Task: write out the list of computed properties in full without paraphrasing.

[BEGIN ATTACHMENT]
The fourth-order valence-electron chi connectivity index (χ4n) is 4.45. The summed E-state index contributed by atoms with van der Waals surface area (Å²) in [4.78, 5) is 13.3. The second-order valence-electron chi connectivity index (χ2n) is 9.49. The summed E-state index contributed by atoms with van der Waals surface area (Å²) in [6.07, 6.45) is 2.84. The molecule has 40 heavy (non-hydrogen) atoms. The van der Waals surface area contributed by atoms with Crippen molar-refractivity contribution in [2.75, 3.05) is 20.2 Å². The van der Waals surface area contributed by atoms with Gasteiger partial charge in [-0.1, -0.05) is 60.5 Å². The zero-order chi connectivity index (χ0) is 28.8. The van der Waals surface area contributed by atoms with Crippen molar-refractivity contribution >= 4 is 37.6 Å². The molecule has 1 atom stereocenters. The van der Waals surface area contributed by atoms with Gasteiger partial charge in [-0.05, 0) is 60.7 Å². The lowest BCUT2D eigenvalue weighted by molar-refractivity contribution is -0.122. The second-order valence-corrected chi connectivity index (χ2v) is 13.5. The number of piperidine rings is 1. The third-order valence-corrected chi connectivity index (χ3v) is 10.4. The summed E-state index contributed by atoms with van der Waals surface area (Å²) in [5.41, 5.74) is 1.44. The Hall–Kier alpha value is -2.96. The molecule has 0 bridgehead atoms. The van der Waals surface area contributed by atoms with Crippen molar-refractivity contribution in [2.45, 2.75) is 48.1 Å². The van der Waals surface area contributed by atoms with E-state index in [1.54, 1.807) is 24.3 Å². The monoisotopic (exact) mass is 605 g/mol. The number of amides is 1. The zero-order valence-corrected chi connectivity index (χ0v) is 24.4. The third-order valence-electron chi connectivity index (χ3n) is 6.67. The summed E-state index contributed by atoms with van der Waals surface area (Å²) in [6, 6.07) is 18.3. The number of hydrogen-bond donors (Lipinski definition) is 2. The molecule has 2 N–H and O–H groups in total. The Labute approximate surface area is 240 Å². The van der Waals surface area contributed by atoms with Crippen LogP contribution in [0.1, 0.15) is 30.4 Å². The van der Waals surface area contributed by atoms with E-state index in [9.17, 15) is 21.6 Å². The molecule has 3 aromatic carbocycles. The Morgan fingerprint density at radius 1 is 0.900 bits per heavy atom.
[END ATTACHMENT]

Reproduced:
The fourth-order valence-electron chi connectivity index (χ4n) is 4.45. The summed E-state index contributed by atoms with van der Waals surface area (Å²) in [4.78, 5) is 13.3. The second-order valence-electron chi connectivity index (χ2n) is 9.49. The summed E-state index contributed by atoms with van der Waals surface area (Å²) in [6.07, 6.45) is 2.84. The molecule has 40 heavy (non-hydrogen) atoms. The van der Waals surface area contributed by atoms with Crippen molar-refractivity contribution in [2.75, 3.05) is 20.2 Å². The van der Waals surface area contributed by atoms with Gasteiger partial charge in [-0.1, -0.05) is 60.5 Å². The zero-order chi connectivity index (χ0) is 28.8. The van der Waals surface area contributed by atoms with Crippen molar-refractivity contribution >= 4 is 37.6 Å². The molecule has 1 atom stereocenters. The van der Waals surface area contributed by atoms with Gasteiger partial charge in [-0.05, 0) is 60.7 Å². The lowest BCUT2D eigenvalue weighted by molar-refractivity contribution is -0.122. The second-order valence-corrected chi connectivity index (χ2v) is 13.5. The number of piperidine rings is 1. The third-order valence-corrected chi connectivity index (χ3v) is 10.4. The summed E-state index contributed by atoms with van der Waals surface area (Å²) in [5.41, 5.74) is 1.44. The Hall–Kier alpha value is -2.96. The molecule has 0 bridgehead atoms. The van der Waals surface area contributed by atoms with Crippen molar-refractivity contribution in [2.45, 2.75) is 48.1 Å². The van der Waals surface area contributed by atoms with E-state index in [1.54, 1.807) is 24.3 Å². The monoisotopic (exact) mass is 605 g/mol. The number of amides is 1. The zero-order valence-corrected chi connectivity index (χ0v) is 24.4. The third-order valence-electron chi connectivity index (χ3n) is 6.67. The summed E-state index contributed by atoms with van der Waals surface area (Å²) in [6, 6.07) is 18.3. The number of hydrogen-bond donors (Lipinski definition) is 2. The molecule has 2 N–H and O–H groups in total. The Labute approximate surface area is 240 Å². The van der Waals surface area contributed by atoms with Crippen LogP contribution in [0.1, 0.15) is 30.4 Å². The van der Waals surface area contributed by atoms with E-state index in [9.17, 15) is 21.6 Å². The molecule has 3 aromatic carbocycles. The Morgan fingerprint density at radius 1 is 0.900 bits per heavy atom.